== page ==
Months and months ago I did a lot of reading on Hebrews and what it says about oaths and covenants related to the priesthood. I won’t do that research justice today (in part because I’m writing a quick blog post as my children are waking up and ready for breakfast, and in part because I’m sure I’ve unfortunately forgotten most of what I read). But I wanted to record a few things that impressed me as I reviewed Hebrews 5-8 this morning.
In Hebrews, the “oath” seems to mainly serve to guarantee that the position of priest will extend beyond the grave. Aaronic priests under the law of Moses served while they were alive in this world, but there was no promise given that their priesthood would remain after this world. Second, this promise changes the way we receive certain covenants. The author of the Hebrews suggests that certain promises, like those associated with Abraham, were never actually realized under the Law of Moses. But Christ was promised by an oath of the Father, that His priesthood would last forever.
On top of that, Christ resurrected, meaning that his life will last forever.
And even beyond that, Hebrews says He set himself up as a guarantor of the promises (that is, like a co-signer, someone who can fulfill a promise given by another). The idea is that Christ now sits at the side of the Father, and he is a guarantor of covenants and promises. He will make sure that the promises are fulfilled, even when earthly priests can’t quite make that sure.
The Melchizedek priesthood is the priesthood after the order of the Son. Perhaps then, these priests are effective on earth because they are servants according to His position of Eternal Savior, Eternal Son (by the side of the Father), and Eternal Priesthood Holder. By virtue of His position, Melchizedek priesthood holders can do what they do — perform ordinances, promise blessings, be a prince of peace even, because of Christ.
So what does D&C 84 mean by something being according to the oath and covenant which belongeth to the priesthood? What is according to that? And why does every priesthood holder (who obtains these two priesthoods and becomes renewed) also receive this oath and covenant? Isn’t that just something Christ received?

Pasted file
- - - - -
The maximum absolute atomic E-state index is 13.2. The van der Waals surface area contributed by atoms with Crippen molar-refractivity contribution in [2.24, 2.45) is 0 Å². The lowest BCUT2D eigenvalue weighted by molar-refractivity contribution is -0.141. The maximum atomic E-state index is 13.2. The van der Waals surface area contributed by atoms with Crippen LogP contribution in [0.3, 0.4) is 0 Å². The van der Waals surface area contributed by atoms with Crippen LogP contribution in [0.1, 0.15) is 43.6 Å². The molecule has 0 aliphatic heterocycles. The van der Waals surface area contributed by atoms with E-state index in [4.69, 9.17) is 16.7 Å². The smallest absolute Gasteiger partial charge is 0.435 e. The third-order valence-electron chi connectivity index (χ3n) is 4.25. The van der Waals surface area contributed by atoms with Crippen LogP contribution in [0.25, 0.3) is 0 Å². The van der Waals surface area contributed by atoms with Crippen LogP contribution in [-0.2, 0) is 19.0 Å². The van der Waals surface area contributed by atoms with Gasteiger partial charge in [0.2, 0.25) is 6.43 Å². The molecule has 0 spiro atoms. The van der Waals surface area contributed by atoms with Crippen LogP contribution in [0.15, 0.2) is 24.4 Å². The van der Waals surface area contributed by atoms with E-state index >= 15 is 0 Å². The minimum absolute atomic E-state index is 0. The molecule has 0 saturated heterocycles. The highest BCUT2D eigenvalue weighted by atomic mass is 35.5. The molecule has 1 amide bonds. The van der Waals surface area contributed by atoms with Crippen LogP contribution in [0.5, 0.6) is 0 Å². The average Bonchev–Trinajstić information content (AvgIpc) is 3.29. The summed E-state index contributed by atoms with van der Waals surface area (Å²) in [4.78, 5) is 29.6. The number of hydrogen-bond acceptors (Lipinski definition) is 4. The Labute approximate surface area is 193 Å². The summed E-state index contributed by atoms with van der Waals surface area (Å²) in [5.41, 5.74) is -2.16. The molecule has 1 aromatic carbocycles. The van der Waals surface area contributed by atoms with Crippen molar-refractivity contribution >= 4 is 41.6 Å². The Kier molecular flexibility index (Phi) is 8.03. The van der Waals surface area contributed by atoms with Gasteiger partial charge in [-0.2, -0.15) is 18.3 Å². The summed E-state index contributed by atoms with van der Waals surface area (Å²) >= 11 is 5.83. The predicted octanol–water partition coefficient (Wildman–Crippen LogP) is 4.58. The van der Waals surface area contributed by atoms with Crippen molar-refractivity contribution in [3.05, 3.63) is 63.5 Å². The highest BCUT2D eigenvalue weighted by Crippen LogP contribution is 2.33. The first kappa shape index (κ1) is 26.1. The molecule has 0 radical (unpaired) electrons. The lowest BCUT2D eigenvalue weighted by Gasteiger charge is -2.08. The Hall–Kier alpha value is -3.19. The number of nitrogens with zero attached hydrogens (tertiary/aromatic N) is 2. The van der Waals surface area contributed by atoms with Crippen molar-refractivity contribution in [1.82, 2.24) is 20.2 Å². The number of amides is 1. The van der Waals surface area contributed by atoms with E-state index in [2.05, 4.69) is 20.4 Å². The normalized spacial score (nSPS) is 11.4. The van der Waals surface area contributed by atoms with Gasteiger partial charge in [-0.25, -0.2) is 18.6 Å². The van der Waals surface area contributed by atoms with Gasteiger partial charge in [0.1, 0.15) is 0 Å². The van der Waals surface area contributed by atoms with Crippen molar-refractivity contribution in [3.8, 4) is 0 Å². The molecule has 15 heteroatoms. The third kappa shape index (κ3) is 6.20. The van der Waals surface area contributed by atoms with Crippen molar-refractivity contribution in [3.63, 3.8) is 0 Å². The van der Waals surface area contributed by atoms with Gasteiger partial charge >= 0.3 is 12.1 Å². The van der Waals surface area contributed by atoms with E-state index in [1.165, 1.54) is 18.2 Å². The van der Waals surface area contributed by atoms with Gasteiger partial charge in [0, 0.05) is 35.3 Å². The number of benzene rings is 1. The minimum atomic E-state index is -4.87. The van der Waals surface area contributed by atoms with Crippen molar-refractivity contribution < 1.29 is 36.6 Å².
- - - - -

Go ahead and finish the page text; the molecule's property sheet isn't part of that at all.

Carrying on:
Well, one possible reading is that like Christ, those who obtain and magnify the Melchizedek Priesthood assignment are promised, like Christ, that their priestly role will continue beyond death. That would make sense of the practice of ordaining deceased men by proxy in the temple before they receive an endowment. These also receive a covenant too, though? Are they the bearers of the covenant — the messengers?
The topic at hand when this language appears is the promise of eternal life, and receiving all that the Father hath. Is this the covenant that a priesthood holder receives as well? The promise that they too can receive all the Father has? But also these verses are talking about those who receive priesthood servants. Is the covenant that anyone can receive all the Father hath? If so, then they, as a human, have that promise extended to them, and also they, as servants, declare that promise to others?
And is that really what the Abrahamic Covenant amounts to, as well? Blessings possible for those of Abraham’s family, but also blessings that they are supposed to declare to everyone not in their family?